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Cell Biochemistry and Biophysics

, Volume 40, Issue 1, pp 1–80 | Cite as

Adult reserve stem cells and their potential for tissue engineering

  • Henry E. Young
  • Cecile Duplaa
  • Marina Romero-Ramos
  • Marie-Francoise Chesselet
  • Patrick Vourc'h
  • Michael J. Yost
  • Kurt Ericson
  • Louis Terracio
  • Takayuki Asahara
  • Haruchika Masuda
  • Sayaka Tamura-Ninomiya
  • Kristina Detmer
  • Robert A. Bray
  • Timothy A. Steele
  • Douglas Hixson
  • Mohammad el-Kalay
  • Brain W. Tobin
  • Roy D. Russ
  • Michael N. Horst
  • Julie A. Floyd
  • Nicholas L. Henson
  • Kristina C. Hawkins
  • Jaime Groom
  • Amar Parikh
  • Lisa Blake
  • Laura J. Bland
  • Angela J. Thompson
  • Amy Kirincich
  • Catherine Moreau
  • John Hudson
  • Frank P. BowyerIII
  • T. J. Lin
  • Asa C. BlackJr.
Original Article

Abstract

Tissue restoration is the process whereby multiple damaged cell types are replaced to restore the histoarchitecture and function to the tissue. Several theories, have been proposed to explain the phenomenon of tissue restoration in amphibians and in animals belonging to higher order. These theories include dedifferentiation of damaged tissues, transdifferentiation of lineage-committed progenitor cells, and activation of reserve, precursor cells. Studies by Young et al. and others demonstrated that connective tissue compartments throughout postnatal individuals contain reserve precursor cells. Subsequent repetitive single cell-cloning and cell-sorting studies revealed that these reserve precursor cells consisted of multiple populations of cells, including, tissue-specific progenitor cells, germ-layer lineage stem cells, and pluripotent stem cells. Tissue-specific progenitor cells display various capacities for differentiation, ranging from unipotency (forming a single cell type) to multipotency (forming multiple cell types). However, all progenitor cells demonstrate a finite life span of 50 to 70 population doublings before programmed cell senescence and cell death occurs. Germ-layer lineage stem cells can form a wider range of cell types than a progenitor cell. An individual germ-layer lineage stem cell can form all cells types within its respective germ-layer lineage (i.e., ectoderm, mesoderm, or endoderm). Pluripotent stem cells can form a wider range of cell types than a single germ-layer lineage stem cell. A single pluripotent stem cell can form cells belonging to all three germ layer lineages. Both germ-layer lineage stem cells and pluripotent stem cells exhibit extended capabilities for self-renewal, far surpassing the limited life span of progenitor cells (50–70 population doublings). The authors propose that the activation of quiescent tissue-specific progenitor cells, germ-layer lineage stem cells, and/or pluripotent stem cells may be a potential explanation, along with dedifferentiation and transdifferentiation, for the process of tissue restoration. Several model systems are currently being investigated to determine the possibilities of using these adult quiescent reserve precursor cells for tissue engineering.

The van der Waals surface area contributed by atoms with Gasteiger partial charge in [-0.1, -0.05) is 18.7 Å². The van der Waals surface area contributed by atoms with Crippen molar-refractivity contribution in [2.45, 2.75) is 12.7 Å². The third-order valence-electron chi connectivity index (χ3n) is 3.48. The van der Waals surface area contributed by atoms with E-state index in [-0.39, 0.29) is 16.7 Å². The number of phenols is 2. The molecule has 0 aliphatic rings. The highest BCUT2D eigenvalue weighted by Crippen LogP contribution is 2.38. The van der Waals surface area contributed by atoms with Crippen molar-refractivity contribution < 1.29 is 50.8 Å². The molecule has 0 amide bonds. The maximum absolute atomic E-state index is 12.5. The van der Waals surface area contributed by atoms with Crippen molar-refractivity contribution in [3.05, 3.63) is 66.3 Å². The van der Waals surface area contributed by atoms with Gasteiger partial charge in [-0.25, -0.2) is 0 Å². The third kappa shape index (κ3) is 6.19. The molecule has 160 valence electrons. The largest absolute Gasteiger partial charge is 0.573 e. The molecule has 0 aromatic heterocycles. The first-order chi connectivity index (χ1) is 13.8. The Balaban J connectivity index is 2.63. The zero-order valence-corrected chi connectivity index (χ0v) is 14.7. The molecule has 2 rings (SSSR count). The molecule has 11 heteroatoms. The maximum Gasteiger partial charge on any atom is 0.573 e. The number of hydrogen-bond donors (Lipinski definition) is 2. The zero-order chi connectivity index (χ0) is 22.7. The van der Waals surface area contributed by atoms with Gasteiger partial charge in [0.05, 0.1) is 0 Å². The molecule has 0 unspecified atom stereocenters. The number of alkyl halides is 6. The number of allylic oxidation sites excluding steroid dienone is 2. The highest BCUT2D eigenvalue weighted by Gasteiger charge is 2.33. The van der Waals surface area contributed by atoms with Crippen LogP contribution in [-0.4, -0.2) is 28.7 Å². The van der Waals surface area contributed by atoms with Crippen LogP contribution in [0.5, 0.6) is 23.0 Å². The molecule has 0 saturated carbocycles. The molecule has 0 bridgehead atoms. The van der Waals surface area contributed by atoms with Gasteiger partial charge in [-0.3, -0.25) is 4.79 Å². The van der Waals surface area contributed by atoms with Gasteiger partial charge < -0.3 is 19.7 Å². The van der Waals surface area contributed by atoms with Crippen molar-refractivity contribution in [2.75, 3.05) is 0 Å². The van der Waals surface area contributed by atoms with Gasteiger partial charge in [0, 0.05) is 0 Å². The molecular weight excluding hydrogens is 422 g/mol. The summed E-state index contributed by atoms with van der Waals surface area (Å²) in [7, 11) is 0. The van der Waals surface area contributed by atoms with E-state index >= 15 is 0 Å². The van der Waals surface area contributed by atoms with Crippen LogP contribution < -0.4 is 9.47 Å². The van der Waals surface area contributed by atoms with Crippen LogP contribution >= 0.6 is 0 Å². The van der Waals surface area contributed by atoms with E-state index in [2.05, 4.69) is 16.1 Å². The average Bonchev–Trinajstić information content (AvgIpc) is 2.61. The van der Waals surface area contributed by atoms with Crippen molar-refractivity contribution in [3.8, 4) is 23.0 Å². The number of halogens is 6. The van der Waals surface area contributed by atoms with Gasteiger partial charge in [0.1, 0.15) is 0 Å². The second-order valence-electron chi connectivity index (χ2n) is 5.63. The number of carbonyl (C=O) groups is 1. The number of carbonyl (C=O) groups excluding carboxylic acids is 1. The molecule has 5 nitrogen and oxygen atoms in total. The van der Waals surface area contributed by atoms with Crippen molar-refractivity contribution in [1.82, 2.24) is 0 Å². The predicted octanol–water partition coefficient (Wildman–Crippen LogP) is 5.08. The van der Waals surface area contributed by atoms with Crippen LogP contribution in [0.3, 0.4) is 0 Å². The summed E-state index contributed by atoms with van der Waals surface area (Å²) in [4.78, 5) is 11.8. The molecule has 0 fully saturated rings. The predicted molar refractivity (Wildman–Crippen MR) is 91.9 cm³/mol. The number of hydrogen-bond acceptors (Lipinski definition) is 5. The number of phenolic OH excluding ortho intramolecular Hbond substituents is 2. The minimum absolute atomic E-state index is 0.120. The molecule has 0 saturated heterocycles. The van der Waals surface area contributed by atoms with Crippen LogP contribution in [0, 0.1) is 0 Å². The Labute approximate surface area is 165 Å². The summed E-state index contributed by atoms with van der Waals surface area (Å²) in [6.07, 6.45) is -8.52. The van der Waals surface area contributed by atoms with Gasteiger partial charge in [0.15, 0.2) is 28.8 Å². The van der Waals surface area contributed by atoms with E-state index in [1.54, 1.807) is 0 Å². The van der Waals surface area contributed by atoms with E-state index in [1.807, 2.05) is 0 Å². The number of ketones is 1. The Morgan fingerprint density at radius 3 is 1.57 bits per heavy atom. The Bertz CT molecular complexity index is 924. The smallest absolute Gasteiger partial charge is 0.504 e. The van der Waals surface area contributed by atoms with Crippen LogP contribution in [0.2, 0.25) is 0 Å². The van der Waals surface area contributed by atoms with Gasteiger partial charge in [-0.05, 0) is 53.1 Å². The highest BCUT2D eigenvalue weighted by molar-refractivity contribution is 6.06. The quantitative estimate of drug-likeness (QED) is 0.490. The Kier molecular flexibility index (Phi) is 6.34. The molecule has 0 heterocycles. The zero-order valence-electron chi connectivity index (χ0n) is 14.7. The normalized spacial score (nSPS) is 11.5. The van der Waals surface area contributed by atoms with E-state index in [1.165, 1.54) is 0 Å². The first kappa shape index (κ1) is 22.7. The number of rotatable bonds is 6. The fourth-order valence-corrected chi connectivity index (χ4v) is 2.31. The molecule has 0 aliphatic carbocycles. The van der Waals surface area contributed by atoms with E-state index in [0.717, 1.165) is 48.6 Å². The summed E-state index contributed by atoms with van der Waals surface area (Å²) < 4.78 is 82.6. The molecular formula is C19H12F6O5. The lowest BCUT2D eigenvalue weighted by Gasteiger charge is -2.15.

Index Entries

Adult pluripotent stem cells mammals humans embyonic mesenchymal neurodegenerative diabetes infarction 

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Copyright information

© Humana Press Inc. 2004

Authors and Affiliations

  • Henry E. Young
    • 1
    • 2
  • Cecile Duplaa
    • 5
  • Marina Romero-Ramos
    • 6
  • Marie-Francoise Chesselet
    • 6
  • Patrick Vourc'h
    • 6
  • Michael J. Yost
    • 7
  • Kurt Ericson
    • 7
  • Louis Terracio
    • 8
  • Takayuki Asahara
    • 9
    • 10
  • Haruchika Masuda
    • 9
    • 10
  • Sayaka Tamura-Ninomiya
    • 9
    • 10
  • Kristina Detmer
    • 1
  • Robert A. Bray
    • 11
  • Timothy A. Steele
    • 12
  • Douglas Hixson
    • 13
  • Mohammad el-Kalay
    • 14
  • Brain W. Tobin
    • 1
    • 2
  • Roy D. Russ
    • 1
  • Michael N. Horst
    • 1
  • Julie A. Floyd
    • 1
  • Nicholas L. Henson
    • 1
  • Kristina C. Hawkins
    • 1
  • Jaime Groom
    • 1
  • Amar Parikh
    • 1
  • Lisa Blake
    • 1
  • Laura J. Bland
    • 1
  • Angela J. Thompson
    • 1
  • Amy Kirincich
    • 7
  • Catherine Moreau
    • 5
  • John Hudson
    • 4
  • Frank P. BowyerIII
    • 2
  • T. J. Lin
    • 3
  • Asa C. BlackJr.
    • 1
    • 3
  1. 1.Division of Basic Medical SciencesMercer University School of MedicineMacon
  2. 2.Department of PediatricsMercer University School of MedicineMacon
  3. 3.Department of Obstetrics and GynecologyMercer University School of MedicineMacon
  4. 4.Department of Internal MedicineMercer University School of MedicineMacon
  5. 5.INSERM U441France
  6. 6.Department of Neurology, UCLA School of MedicineReed Neurological Research CenterLos Angeles
  7. 7.Department of SurgeryUniversity of South Carolina School of MedicineColumbia
  8. 8.New York University College of DentistryNew York
  9. 9.Cardiovascular Research and Medicine, Tufts University School of MedicineElizabeth's Medical CenterBoston
  10. 10.Kobe Institute of Biomedical Research and Innovation/RIKEN Center of Developmental Biology, ChuoKobeJapan
  11. 11.Department of Pathology and Laboratory MedicineEmory University HospitalAtlanta
  12. 12.Des Moines University-Osteopathic Medical CenterDes Moines
  13. 13.Department of MedicineBrown UniversityProvidence
  14. 14.MorphoGen Pharmaceuticals, Inc.San Diego

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